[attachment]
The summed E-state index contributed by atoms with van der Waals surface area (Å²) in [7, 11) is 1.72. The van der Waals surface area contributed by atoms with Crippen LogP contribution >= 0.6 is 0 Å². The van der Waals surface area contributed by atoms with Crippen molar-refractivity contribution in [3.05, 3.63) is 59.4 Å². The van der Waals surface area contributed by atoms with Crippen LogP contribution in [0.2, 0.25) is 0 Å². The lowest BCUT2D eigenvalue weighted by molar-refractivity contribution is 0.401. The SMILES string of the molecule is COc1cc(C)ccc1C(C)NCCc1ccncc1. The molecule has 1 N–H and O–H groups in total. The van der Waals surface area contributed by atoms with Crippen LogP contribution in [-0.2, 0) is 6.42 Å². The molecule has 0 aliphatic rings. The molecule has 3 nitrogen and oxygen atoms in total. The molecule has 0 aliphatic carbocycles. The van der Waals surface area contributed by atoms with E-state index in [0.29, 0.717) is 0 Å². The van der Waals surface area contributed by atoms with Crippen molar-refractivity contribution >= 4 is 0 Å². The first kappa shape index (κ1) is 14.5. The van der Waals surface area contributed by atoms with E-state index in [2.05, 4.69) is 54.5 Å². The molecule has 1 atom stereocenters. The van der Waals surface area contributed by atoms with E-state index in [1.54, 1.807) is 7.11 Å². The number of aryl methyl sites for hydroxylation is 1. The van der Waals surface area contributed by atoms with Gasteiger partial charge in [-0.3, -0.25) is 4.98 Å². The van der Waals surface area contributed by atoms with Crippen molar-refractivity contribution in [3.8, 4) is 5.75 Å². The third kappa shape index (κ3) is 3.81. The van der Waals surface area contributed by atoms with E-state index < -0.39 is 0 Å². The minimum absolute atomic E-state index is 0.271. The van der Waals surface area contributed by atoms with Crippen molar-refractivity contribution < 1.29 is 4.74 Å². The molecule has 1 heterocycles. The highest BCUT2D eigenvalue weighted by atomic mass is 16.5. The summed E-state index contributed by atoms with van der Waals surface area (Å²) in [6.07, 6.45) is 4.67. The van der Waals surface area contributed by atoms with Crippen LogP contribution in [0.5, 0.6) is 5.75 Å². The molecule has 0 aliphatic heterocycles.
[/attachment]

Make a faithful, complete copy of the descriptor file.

The summed E-state index contributed by atoms with van der Waals surface area (Å²) in [7, 11) is 1.72. The van der Waals surface area contributed by atoms with Crippen LogP contribution >= 0.6 is 0 Å². The van der Waals surface area contributed by atoms with Crippen molar-refractivity contribution in [3.05, 3.63) is 59.4 Å². The van der Waals surface area contributed by atoms with Crippen LogP contribution in [0.2, 0.25) is 0 Å². The lowest BCUT2D eigenvalue weighted by molar-refractivity contribution is 0.401. The SMILES string of the molecule is COc1cc(C)ccc1C(C)NCCc1ccncc1. The molecule has 1 N–H and O–H groups in total. The van der Waals surface area contributed by atoms with Crippen LogP contribution in [-0.2, 0) is 6.42 Å². The molecule has 0 aliphatic rings. The molecule has 3 nitrogen and oxygen atoms in total. The molecule has 0 aliphatic carbocycles. The van der Waals surface area contributed by atoms with E-state index in [0.29, 0.717) is 0 Å². The van der Waals surface area contributed by atoms with Crippen molar-refractivity contribution >= 4 is 0 Å². The first kappa shape index (κ1) is 14.5. The van der Waals surface area contributed by atoms with E-state index in [2.05, 4.69) is 54.5 Å². The molecule has 1 atom stereocenters. The van der Waals surface area contributed by atoms with E-state index in [1.54, 1.807) is 7.11 Å². The number of aryl methyl sites for hydroxylation is 1. The van der Waals surface area contributed by atoms with Gasteiger partial charge in [-0.3, -0.25) is 4.98 Å². The van der Waals surface area contributed by atoms with Crippen molar-refractivity contribution in [3.8, 4) is 5.75 Å². The third kappa shape index (κ3) is 3.81. The van der Waals surface area contributed by atoms with E-state index < -0.39 is 0 Å². The minimum absolute atomic E-state index is 0.271. The van der Waals surface area contributed by atoms with Crippen molar-refractivity contribution < 1.29 is 4.74 Å². The molecule has 1 heterocycles. The highest BCUT2D eigenvalue weighted by atomic mass is 16.5. The summed E-state index contributed by atoms with van der Waals surface area (Å²) in [6.07, 6.45) is 4.67. The van der Waals surface area contributed by atoms with Crippen LogP contribution in [0.5, 0.6) is 5.75 Å². The molecule has 0 aliphatic heterocycles.